Read to your Children…It Pays Off

Youth and computersTHUNDER BAY – It is an idea as old as reading itself. When parents read to their children, and children read to their parents, it is the basis of a life long positive reading experience.

Honestly it is a great way to pry the kids away from the computer, and an even better way to get the older teens even spending time with younger siblings.

When parents read with and to their children, it allows them to bond over a good book, and also helps the children develop a lifelong habit of reading. In this video podcast, the Reid family reads a book together, with each person taking a different part in the story. The parents act as reading role-models and ask probing questions; they encourage the children to solve problems, and get involved in the story.

Steven: Reading with and to your child is important for the sheer enjoyment of bonding over a good book and developing the lifelong habit of reading.

In this clip, the whole Reid family participates in a Reader’s Theatre experience.

Steven: So this really is the best part of the night. So we follow a consistent routine which is either bath and then always brushing teeth and combing our hair and then

we get in bed and we’ll read a story. And so recently we’ve been reading a Reader’s Theatre story so each of the girls will have a part and mommy and daddy will also have a part. So it’s a great way to be interactive.

Other stories that we like to read are stories that the girls have watched a movie. It’s a great way to make connections between a movie and then a text. Talk about the differences. And so we try to, as much as possible, when there are times in a story where it connects to another book that we’ve read, make those connections with the girls. So what does that remind you of? Why do you think that character did that? Why is she sad? And so we talk about those types of feelings that the characters would have, so that they really connect with a book.

Mary: We also want to try to make them connect to their own personal lives as well. So we always ask questions about why do you think–how do you think that character feels and have you ever felt that way? And that we feel certainly deepens their understanding of the text and they’re able to talk about it at a much deeper level.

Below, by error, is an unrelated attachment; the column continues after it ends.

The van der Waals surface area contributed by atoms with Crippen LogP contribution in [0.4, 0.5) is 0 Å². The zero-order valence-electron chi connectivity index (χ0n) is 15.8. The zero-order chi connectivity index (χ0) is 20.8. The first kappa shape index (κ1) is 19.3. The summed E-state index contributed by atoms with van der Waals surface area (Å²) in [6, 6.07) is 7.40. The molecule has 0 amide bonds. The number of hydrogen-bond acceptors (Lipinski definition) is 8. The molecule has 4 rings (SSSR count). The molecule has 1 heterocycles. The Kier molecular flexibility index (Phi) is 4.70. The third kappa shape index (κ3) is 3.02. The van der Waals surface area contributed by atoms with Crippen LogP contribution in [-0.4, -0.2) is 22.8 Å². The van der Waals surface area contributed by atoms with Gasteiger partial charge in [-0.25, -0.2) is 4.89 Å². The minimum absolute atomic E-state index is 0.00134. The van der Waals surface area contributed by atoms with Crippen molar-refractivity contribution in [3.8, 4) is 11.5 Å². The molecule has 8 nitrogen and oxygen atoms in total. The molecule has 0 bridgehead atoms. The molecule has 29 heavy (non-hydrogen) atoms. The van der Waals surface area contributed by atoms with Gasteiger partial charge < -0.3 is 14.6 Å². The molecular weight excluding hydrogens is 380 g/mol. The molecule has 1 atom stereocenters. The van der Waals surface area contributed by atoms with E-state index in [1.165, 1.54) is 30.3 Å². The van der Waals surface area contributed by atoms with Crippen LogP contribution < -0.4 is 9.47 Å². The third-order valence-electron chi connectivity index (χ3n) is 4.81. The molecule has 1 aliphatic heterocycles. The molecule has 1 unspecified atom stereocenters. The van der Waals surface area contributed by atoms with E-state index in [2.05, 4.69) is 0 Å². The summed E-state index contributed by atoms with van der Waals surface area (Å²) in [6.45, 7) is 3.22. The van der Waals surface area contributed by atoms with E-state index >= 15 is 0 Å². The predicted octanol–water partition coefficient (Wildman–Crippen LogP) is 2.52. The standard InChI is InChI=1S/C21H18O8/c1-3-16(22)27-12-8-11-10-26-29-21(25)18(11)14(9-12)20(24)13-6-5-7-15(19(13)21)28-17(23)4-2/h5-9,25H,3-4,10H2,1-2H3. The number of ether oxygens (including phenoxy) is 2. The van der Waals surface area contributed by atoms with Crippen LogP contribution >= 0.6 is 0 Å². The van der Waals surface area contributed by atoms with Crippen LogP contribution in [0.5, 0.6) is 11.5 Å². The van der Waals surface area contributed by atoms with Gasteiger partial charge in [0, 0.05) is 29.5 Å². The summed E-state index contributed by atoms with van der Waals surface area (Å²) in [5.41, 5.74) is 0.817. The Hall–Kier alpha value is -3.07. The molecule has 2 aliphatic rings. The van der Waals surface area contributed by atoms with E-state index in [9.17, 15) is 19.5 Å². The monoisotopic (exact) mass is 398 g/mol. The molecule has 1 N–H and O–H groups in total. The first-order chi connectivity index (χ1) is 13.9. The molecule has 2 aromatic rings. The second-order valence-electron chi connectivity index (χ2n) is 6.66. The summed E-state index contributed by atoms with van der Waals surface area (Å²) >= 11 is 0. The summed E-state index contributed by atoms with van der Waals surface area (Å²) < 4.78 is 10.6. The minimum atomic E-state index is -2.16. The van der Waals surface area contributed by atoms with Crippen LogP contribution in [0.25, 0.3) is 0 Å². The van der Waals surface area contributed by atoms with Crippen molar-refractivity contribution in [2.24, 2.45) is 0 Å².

And we also want to make sure that we read to them on a regular basis but that they read to us as well and that–so they can hear good models of what fluent readers do and that we also support them in their own reading. So reading to, reading with and letting them read to us.

Steven: And then whenever we have family over, if we have Uncle Calvin or Nama(?) and Papa over, they’ll take our place so that they get some different examples of people in their lives reading to them and so it really becomes a family event.

Mary: Okay. Okay. We’re going to read.

Girl: Princess and Prince Power.

Mary: We’re going to read Princess Power …

Girl: We’re going to read …

Mary: And we’ll read …

Girl: Called Princess and the Pea.

Mary: So which character are you going to take on Kiana?

Kiana: I am going to take the narrator.

Mary: Okay. Asia, which one do you want to be?

Asia: The queen.

Mary: You want to be the queen?

Asia: Yeah.

Mary: Okay. Since daddy’s the only boy …

Steven: I’ll be the prince.

Mary: And I’ll be the girl. Okay.

Kiana: The princess girl.

Mary: Okay. Go for it.

Kiana: “Once upon a time there was a prince who lived in a rich kingdom.”

Steven: “I am a prince. I live in a rich kingdom. I have a problem.”

Kiana: “He has a big problem. It’s time for him to marry.”

Steven: “It’s time for me to marry but …”.

Asia: “But what?”

Steven: “I can’t find a real princess.”

Asia: “A real princess?”

Kiana: “He wants to marry a real princess.”

Steven: “I have been around the world.”

Asia: “Around the whole world?”

Kiana: “Not the whole world.”

Steven: “Most of the world. I have met many princesses.”

Kiana: “He has met so many princesses.”

Steven: “And not one was a real princess.”

Asia: “Not one?”

Steven: “Not one!”

Asia: “Drats!”

Kiana: “He searched and searched. Not one was a real princess.”

Steven: “Find me a real princess, Mother.”

Asia: “I will my son.”

Kiana: “Knock, knock, knock. Wait! Someone is knocking at the door.”

Asia: “Is someone knocking at the door?”

Steven: “Someone is knocking at the door.”

Asia: “Who can it be?”

Steven: “I don’t know. I will open up the door and find out.”

Kiana: “It was a girl. She was all wet. She made a big puddle on the floor.”

Steven: “Who are you? You are all wet. You have made a big puddle on the floor.”

Mary: “Hello. Achoo! I am a princess.”

Kiana: “The queen has a plan.”

Asia: “I have a plan.”

Steven: “She has a plan.”

Asia: “I will find out if she’s a real princess.”

Steven: “How Mother?”

Kiana: “How indeed!”

Mary: “I couldn’t sleep.”

Kiana: “Aha!”

Asia: “Then you are a real princess.”

Steven: “You must be a real princess!”

Mary: “I am a real princess.”

Kiana: “She is a real princess, you silly people.”

Asia: “Then you will marry my son.”

Steven: “Then I will marry you.”

Mary: “No thanks. You people are whacky.”

Kiana: “So the real princess left and the prince is still looking for a real princess to marry.”

Asia: The prince.

Steven: Yay.

Asia: The prince.

Kiana: Prince to marry.

Mary: “The end.”

Steven: During this podcast, the Reids modelled fluent reading and asked an occasional probing question to deeper [sic] their children’s understanding of the story.

Everyone took part and had fun together.